Trucks cause much of the traffic congestion in Belgium, but it may prove difficult to reduce the number of them on roads.
Figures from the World Economic forum say that a quarter of all trucks on Belgian roads are empty, and the rest are only about 57% full. Although these figures are from 2009, experts say they are still accurate.
As many trucks are not filled to capacity, there must be more trucks on the road, causing congestion on Belgian roads.
While a solution could be to load the trucks more efficiently, regulations often prevent that from happening.
According to Lode Verkinderen, Secretary-General of the organisation Transport and Logistics Flanders, trucks that transport chemicals must be cleaned before they can carry anything else, and trucks that carry petroleum can never transport food. This leaves trucks empty on return journeys after delivering their wares.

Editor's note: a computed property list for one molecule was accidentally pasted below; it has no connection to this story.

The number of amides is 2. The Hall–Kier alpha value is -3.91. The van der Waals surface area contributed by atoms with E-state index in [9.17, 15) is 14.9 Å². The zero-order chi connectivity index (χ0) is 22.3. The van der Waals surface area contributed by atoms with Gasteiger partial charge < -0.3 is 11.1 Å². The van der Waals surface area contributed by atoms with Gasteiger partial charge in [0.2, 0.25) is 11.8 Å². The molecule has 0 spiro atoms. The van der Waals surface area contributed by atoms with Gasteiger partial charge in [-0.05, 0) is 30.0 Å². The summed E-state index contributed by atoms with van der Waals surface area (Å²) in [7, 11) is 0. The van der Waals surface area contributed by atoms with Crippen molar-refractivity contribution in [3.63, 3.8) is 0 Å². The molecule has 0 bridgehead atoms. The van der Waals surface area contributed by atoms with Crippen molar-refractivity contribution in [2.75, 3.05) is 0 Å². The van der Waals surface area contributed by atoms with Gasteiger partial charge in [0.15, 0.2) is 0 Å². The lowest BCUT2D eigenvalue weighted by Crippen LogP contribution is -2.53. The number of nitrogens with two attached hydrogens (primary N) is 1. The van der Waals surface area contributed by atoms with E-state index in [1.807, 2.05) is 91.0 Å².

Trucks are also empty because of uneven trade, according to Wouter Dewulf, a transport economist at the University of Antwerp. Belgium exports more than it imports, so trucks come back half-full.
As a solution, another transport economist from the University of Antwerp, Thierry Vanelslander, said a large increase of road-pricing for trucks would mean fewer but better-loaded trucks on the road. Some companies, like the retailer Colruyt Group, bundle deliveries already.
One solution to the congestion, opening a night terminal in Antwerp, has been suspended because of its cost.
The Brussels Times